If you don't mind getting a used pen you can get a 18k gold pen for about 15 to 40 USD. I gotten my "vintage" Pilot Elite 18k for less than 20 USD. 

 

+1 I still prefer to go gold. It just sounds and feels better when I'm writing.  :)



#56 siamackz

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Posted 30 July 2017 - 11:05

 

+1 I still prefer to go gold. It just sounds and feels better when I'm writing.  :)

I agree and I gravitate towards gold too, unless I am adding to my wartime vintage collection. But, my choice has nothing to do with writing characteristics :) Its just because its gold !


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#57 Pen_Ingeneer

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Posted 01 August 2017 - 07:52

From experience, I have learned that metal alloy is one of the many variables that influences the writing experience that a nib produces. For example, I have seen members, online articles, and sellers, demonstrate steel and gold nibs that often do exactly the same thing in terms of flexibility, smoothness, etc. It would be interesting to know, from a technical point-of-view, what exactly are the distinct functions of different alloys.

Steel Vs 14K Gold Vs 18K Gold - Does It Matter?

From a performance point of view: No.

 

Additives change  the character of materials as well as the way they can be treated... hardening, machining, welding, etc.  In some cases the impact of an additive can be predicted, sort of, in other it is pure alchemy.  Most stainless steel materials have no steel/iron in them.  And most magnets are made of ceramic.  Unimaginable in the sixties, the time of my studies.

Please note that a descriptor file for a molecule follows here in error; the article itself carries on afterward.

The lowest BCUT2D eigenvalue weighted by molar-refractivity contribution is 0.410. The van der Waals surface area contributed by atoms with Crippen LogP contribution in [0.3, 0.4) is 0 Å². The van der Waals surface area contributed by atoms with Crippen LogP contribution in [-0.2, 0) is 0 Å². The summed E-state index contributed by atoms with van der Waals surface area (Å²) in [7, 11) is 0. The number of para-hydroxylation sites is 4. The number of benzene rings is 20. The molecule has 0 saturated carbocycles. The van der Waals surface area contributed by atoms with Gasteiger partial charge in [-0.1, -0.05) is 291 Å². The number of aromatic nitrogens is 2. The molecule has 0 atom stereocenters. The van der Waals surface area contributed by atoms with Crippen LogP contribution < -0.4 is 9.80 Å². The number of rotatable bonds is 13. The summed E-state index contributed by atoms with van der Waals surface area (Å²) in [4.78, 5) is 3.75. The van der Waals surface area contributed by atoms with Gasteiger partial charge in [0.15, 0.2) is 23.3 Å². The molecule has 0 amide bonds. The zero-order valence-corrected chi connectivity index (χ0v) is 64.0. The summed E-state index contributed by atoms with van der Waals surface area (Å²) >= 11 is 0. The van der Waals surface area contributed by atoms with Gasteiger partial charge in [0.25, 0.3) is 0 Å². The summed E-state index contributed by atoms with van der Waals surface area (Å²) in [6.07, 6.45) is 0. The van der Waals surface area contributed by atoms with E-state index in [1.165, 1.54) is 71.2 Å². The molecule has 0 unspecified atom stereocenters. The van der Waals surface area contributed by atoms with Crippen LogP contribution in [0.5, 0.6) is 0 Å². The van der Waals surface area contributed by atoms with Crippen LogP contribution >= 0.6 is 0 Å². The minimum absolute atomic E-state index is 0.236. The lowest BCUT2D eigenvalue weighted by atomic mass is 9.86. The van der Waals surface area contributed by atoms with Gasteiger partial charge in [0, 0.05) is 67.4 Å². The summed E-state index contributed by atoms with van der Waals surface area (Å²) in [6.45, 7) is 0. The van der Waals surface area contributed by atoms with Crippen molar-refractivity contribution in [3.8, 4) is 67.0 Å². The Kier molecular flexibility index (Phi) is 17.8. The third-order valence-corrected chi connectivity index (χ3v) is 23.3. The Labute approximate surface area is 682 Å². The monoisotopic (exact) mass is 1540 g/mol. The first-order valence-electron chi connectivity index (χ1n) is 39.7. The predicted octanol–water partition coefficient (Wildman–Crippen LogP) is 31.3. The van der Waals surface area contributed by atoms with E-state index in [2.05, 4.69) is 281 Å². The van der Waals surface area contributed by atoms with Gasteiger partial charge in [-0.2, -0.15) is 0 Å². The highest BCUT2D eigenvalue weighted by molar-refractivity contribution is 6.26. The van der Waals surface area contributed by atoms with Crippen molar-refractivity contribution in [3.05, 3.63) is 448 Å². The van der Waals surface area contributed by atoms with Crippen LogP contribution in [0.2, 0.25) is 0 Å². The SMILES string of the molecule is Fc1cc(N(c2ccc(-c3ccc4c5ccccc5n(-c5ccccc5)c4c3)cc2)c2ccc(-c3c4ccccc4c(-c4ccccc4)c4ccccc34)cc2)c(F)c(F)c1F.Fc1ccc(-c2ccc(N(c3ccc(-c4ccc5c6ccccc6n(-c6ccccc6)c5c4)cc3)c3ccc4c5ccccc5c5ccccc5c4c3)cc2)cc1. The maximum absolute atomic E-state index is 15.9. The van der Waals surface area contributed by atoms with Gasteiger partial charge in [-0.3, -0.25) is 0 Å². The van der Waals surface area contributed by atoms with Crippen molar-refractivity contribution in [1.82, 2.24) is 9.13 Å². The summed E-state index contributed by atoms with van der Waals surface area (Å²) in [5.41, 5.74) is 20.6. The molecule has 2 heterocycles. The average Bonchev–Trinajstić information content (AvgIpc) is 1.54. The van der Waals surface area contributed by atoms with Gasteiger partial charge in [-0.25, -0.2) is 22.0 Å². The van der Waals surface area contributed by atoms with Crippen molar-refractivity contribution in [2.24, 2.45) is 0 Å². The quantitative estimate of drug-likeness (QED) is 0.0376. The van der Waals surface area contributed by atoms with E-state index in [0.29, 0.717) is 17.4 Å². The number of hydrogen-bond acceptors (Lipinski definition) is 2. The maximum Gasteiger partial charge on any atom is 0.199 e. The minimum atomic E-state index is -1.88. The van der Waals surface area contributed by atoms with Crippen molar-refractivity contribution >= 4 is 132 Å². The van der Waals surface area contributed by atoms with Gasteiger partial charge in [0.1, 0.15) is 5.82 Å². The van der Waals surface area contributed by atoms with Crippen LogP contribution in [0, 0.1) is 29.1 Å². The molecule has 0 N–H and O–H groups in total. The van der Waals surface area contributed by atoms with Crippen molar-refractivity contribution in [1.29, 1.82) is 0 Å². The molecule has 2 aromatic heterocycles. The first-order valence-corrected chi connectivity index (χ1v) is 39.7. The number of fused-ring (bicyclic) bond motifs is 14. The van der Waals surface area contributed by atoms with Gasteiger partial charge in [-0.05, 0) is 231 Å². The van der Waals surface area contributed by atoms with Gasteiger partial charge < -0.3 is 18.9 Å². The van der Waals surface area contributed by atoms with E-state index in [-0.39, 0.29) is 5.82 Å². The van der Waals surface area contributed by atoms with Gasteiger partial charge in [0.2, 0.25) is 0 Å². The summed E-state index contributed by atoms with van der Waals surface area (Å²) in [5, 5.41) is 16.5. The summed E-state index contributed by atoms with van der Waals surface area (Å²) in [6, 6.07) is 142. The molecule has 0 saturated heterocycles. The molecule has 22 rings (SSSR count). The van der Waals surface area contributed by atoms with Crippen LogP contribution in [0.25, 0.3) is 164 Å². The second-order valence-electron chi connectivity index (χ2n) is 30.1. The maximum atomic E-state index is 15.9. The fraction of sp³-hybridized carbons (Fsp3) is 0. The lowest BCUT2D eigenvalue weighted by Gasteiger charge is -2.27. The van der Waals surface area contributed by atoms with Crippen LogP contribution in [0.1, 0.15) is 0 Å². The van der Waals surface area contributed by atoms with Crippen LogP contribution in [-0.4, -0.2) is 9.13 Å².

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#58 Bobje

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Posted 01 August 2017 - 11:32

FPN contrubutor Seele weighed in on this topic recently in his series of short videos. This is well worth the 6 minutes.


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#59 siamackz

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Posted 01 August 2017 - 14:22

T

 

Steel Vs 14K Gold Vs 18K Gold - Does It Matter?

From a performance point of view: No.

 

Additives change  the character of materials as well as the way they can be treated... hardening, machining, welding, etc.  In some cases the impact of an additive can be predicted, sort of, in other it is pure alchemy.  Most stainless steel materials have no steel/iron in them.  And most magnets are made of ceramic.  Unimaginable in the sixties, the time of my studies. 

 

Thanks for confirming!


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#60 Frank66

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Posted 01 August 2017 - 15:47

A couple of gold nibs I have I love, but that is probably due to the fact that they belong to better pens than because of the gold alloy in the nibs per se.  My perception sometimes is that ink rheology and flow may be better with gold nibs, but this can be true with well plated steel nibs too.  My 2 gold nibs are frankly stiff and nail-like, whereas my one Bock EF steel is truly amazingly elastic.  So it is true there are a lot of parameters involved...

 

+1 for the suggested video, Bobje thanks for sharing.  PenIngeneer nice to see you posting again, I like your site a lot.  Regards,

 

Frank